Sunday, December 5, 2010

U.S. Federal Debt, Part III, Expenses and Income

In Part I I laid out our debt problem. The short story: $13.7 trillion and growing fast. In Part II I discussed ways to give the major players incentives to eliminate the debt, reversing current incentives. In the current section, Part III, I discuss ways to reduce expenses and increase income. The ground rules are: everything gets cut and everyone pays more taxes. The scale of the problem is much too large for any other approach. I break this rule once because overall economic costs should go down significantly although government costs go up. It should be noted that most deficit reduction proposals boil down to: cut stuff I don't like and tax other people, i.e., everyone else hurts but not me. This is not serious. Serious debt reduction means cutting things you like and paying more taxes.

Note that I do not put dollar figures on these ideas. That's because I do not have the resources to make realistic estimates. However, in all cases brief reflection will show that costs will go down or income will go up, often by a lot. Now for the proposals:

  • Each year, eliminate all tax breaks. This will raise a lot of revenue. Allow Congress to put tax breaks back in, but only associated with tax rate increases to pay for them and only by a separate vote for each tax break. This would reduce the complexity of the tax code and, therefore, implementation costs. It would also substantially level the economic playing field and contribute to economic growth. It will probably be necessary to reduce tax rates to avoid over-taxation.
  • Eliminate all government subsidies except
    1. Research and development, which the government is very good at and pays for itself handsomely (consider the Internet, which began as a government project).
    2. Purchasing. The government buys a lot of stuff, and this can be used to boost important emerging industries. For example, it would make sense for all government buildings and military bases to be energy self-sufficient so as not to be vulnerable to attacks on the power grid. This would justify covering all buildings with solar cells and installing wind generators where appropriate. This would enhance national security directly and develop permanent domestic energy supplies.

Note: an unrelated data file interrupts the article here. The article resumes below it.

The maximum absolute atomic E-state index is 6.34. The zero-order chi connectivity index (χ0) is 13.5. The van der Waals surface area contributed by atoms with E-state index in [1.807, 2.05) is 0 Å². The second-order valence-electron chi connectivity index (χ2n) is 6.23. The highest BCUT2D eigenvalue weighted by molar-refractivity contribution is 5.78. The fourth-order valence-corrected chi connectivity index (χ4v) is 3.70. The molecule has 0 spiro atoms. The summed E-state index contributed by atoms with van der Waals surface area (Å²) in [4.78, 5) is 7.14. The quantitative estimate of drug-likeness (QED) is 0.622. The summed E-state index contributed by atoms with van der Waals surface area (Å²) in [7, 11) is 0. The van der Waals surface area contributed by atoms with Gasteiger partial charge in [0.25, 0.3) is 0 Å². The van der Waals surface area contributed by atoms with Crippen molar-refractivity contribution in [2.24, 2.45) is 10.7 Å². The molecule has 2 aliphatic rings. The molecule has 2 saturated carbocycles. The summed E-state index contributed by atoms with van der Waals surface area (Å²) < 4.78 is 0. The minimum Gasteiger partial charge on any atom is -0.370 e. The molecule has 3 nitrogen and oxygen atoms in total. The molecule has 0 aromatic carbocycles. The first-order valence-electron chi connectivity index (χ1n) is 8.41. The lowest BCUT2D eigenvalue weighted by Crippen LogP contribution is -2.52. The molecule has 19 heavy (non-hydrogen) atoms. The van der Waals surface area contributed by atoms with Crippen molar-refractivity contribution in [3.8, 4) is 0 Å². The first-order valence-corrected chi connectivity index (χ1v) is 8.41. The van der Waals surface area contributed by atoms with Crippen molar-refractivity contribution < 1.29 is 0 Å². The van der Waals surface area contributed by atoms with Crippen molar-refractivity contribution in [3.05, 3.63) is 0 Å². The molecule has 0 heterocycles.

Eliminating subsidies would substantially reduce government expenses and level the economic playing field.
  • Change our military grand strategy from global military domination to self-defense. While we call our military the Department of Defense, it is neither designed nor deployed to defend America -- as we discovered on 9/11/2001 when our multi-hundred billion dollar military failed totally and a few passengers on United Flight 93 provided the only effective defense [reference]. If you do not think we seek global military dominance, consider:
    1. We can completely destroy any nation or combination of nations with our nuclear stockpile. Only Russia has similar capabilities.
    2. We can destroy any building in the world within a few hours with our precision guided munitions, and we can do that to thousands of buildings within hours or days. No other nation has this capacity.
    3. We can deploy hundreds of thousands of troops to the furthest reaches of the Earth, for example, Afghanistan. No other nation has this capacity.
    4. We spend more on the military ($680 billion -1,300 trillion this year, depending on what you include) than the rest of the world combined, even though many of the other powerful militaries are our allies and America is extraordinarily easy to defend: two borders are large oceans and both neighbors are friendly, small, and weak.

    Defending America is pretty easy and should be fairly cheap. Global military dominance, on the other hand, is infinitely expensive. Although we have more than doubled expenses since 9/11, we have failed to destroy tiny al Qaeda. Indeed, al Qaeda is probably stronger today than it was then. The expense of global military dominance feeds into al Qaeda's strategy, which is to trick America into spending ourselves into bankruptcy. This strategy is working very well.